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Twin Brothers Receive Civil Air Patrol Cadet Highest Honor—and Make Squadron History

May 27, 2022

Twin brothers from the Georgia Wing’s Ellijay Composite Squadron 507 accepted the prestigious Spaatz award in a recent ceremony in Ellijay, Ga.
Pictured, from left, are CAP National Commander/CEO Maj. Gen. Edward Phelka, Cadet Cols. George Powell and Noah Powell, and National Vice Commander Brig. Gen. Regena Aye.

 
ATLANTA — It must be something in the water. In May, two top-ranked Civil Air Patrol cadets in the Georgia Wing’s Ellijay Composite Squadron 507 received the Gen. Carl A. Spaatz Award —a rarity in that they are twins. Even more rare, they bring the total of Spaatz award-winners from the Ellijay unit to a record six recipients from a single squadron.
 
Since its inception in 1964, less than 1% of all Civil Air Patrol cadets have attained the Spaatz award, CAP’s highest cadet honor.
 
Cadet Cols. George Powell and Noah Powell joined the elite ranks of recipients in a special awards ceremony led by the senior officers from CAP National Headquarters, Southeast Region and the Georgia Wing. 
 
The award honors Spaatz, who was the first chief of staff of the U.S. Air Force and the second national commander of Civil Air Patrol. To qualify, cadets must meet a rigorous set of guidelines in the categories of leadership, aerospace, fitness and character. More than 24,000 youths ages 12-20 participate in the CAP cadet program.
 
Noah Powell described the journey. “We joined in February 2017 as 12-year-olds,” he said. “I had no leadership experience, no public speaking, and no personal bearing. I have those now. Upon learning about the Spaatz, I immediately set a goal to achieve this highest award. The requirements push your personal limits and help you realize what you can achieve. Civil Air Patrol molded me and encouraged me every step of the way. I encourage all cadets to look at this award as a goal.”
 
George Powell added, “For me, the exposure to all phases of leadership was an unbelievable experience. I felt challenged and rewarded at each step. The required physical fitness portion alone was daunting, but I never let myself think I would do anything but succeed. That goal got me started, but the habits I developed due to CAP kept me going. I’ll continue in life to set goals and use that strategy. There is no end to the good we can do with these skills and dedication.”
 
Maj. Gen. Edward Phelka, CAP’s national commander and CEO, had the opportunity to speak extensively with the recipients before the award presentation. In his remarks during the ceremony, Phelka said, “These two young men are an inspiration and a reminder of how Civil Air Patrol encourages us all to give back. As twin brothers, they inspired each other in tandem, supported by their family, squadron, and a host of other CAP members who touched their lives. This squadron is truly unusual, with six Spaatz winners. That is quite a record. And all these recipients will affect the world in a very positive way.”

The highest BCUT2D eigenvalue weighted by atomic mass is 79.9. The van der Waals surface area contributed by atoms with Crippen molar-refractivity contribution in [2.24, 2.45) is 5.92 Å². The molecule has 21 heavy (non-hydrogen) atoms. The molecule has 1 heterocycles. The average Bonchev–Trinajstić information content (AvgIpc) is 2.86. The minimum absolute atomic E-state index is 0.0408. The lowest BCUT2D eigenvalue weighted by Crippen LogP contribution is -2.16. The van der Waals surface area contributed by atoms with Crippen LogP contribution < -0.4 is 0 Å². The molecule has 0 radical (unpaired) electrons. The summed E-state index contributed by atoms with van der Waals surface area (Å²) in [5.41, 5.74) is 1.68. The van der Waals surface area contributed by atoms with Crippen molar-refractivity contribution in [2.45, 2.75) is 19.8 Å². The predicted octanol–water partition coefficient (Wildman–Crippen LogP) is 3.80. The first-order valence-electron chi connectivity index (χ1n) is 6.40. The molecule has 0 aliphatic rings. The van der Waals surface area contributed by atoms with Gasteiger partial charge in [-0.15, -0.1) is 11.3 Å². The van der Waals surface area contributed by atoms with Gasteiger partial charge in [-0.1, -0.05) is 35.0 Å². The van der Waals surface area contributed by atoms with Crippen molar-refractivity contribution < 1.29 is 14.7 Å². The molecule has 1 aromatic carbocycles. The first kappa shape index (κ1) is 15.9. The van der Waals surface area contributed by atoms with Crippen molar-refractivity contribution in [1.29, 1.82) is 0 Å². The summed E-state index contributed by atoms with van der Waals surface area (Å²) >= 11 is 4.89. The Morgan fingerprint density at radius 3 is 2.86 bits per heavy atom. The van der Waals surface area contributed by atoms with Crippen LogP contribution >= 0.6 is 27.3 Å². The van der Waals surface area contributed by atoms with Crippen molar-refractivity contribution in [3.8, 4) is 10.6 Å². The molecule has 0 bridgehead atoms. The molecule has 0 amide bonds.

These twin brothers, both with 4.0 grade-point averages, collaborated and encouraged each other every step of the way and credited their achievement not only to their “positive sibling rivalry,” but also to their family, their fellow squadron members, and members throughout the organization.
 
Civil Air Patrol is congressionally chartered and operates as a 501(c)(3) nonprofit corporation. CAP volunteers conduct a wide range of aviation missions with a fleet of 544 aircraft (the world’s largest single-engine fleet), more than 1,000 vehicles, 2,250 small Unmanned Aerial Systems and a nationwide network of more than 10,000 radios. CAP has also developed unique lifesaving software technology to make search and rescue operations faster and more efficient for both air and ground searches. 
 
CAP performs services for the federal government as the official civilian auxiliary of the U.S. Air Force and for states and local communities. CAP is a strategic member of the Total Force, consisting of the Air Force, Air National Guard, Air Force Reserve and the Air Force auxiliary. CAP performs three primary missions of cadet programs, aerospace education, and emergency services. In this role, CAP performs 90 percent of continental U.S. inland search and rescue missions as tasked by the Air Force Rescue Coordination Center and other agencies. CAP’s 57,000 members also perform homeland security, disaster relief and drug interdiction missions at the request of federal, state and local agencies. CAP plays a leading role in aerospace/STEM education, and its members serve as mentors to over 24,000 young people participating in the CAP cadet program. Visit www.GoCivilAirPatrol.com and CAP.news for more information.

 
Photo Attribution:
2nd Lt. Jay Worsham, CAP
Public Affairs Officer
Ellijay CAP Composite Squadron, SER-GA507


Contact Information
1st Lt. Alysia English, CAP
Southeast Region Director of Public Affairs
Tel 404-273-2760

 
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